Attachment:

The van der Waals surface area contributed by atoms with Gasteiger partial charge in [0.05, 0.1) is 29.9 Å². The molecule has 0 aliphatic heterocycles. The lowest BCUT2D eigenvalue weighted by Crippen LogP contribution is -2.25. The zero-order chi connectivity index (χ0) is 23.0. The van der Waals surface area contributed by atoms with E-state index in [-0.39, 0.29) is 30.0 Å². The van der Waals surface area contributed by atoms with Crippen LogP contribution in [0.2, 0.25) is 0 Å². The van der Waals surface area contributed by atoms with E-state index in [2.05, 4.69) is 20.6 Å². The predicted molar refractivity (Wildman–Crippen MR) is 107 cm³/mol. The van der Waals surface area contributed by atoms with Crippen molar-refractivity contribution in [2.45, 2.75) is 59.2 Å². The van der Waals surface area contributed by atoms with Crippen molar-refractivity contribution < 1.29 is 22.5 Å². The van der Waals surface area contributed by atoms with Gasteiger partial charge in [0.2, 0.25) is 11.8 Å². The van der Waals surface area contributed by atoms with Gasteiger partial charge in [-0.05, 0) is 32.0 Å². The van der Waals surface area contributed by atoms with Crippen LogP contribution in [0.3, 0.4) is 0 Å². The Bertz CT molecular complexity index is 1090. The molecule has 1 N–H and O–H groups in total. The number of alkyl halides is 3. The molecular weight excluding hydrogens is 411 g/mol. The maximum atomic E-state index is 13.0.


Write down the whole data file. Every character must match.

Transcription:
The van der Waals surface area contributed by atoms with Gasteiger partial charge in [0.05, 0.1) is 29.9 Å². The molecule has 0 aliphatic heterocycles. The lowest BCUT2D eigenvalue weighted by Crippen LogP contribution is -2.25. The zero-order chi connectivity index (χ0) is 23.0. The van der Waals surface area contributed by atoms with E-state index in [-0.39, 0.29) is 30.0 Å². The van der Waals surface area contributed by atoms with Crippen LogP contribution in [0.2, 0.25) is 0 Å². The van der Waals surface area contributed by atoms with E-state index in [2.05, 4.69) is 20.6 Å². The predicted molar refractivity (Wildman–Crippen MR) is 107 cm³/mol. The van der Waals surface area contributed by atoms with Crippen molar-refractivity contribution in [2.45, 2.75) is 59.2 Å². The van der Waals surface area contributed by atoms with Crippen molar-refractivity contribution < 1.29 is 22.5 Å². The van der Waals surface area contributed by atoms with Gasteiger partial charge in [0.2, 0.25) is 11.8 Å². The van der Waals surface area contributed by atoms with Gasteiger partial charge in [-0.05, 0) is 32.0 Å². The van der Waals surface area contributed by atoms with Crippen LogP contribution in [0.3, 0.4) is 0 Å². The Bertz CT molecular complexity index is 1090. The molecule has 1 N–H and O–H groups in total. The number of alkyl halides is 3. The molecular weight excluding hydrogens is 411 g/mol. The maximum atomic E-state index is 13.0.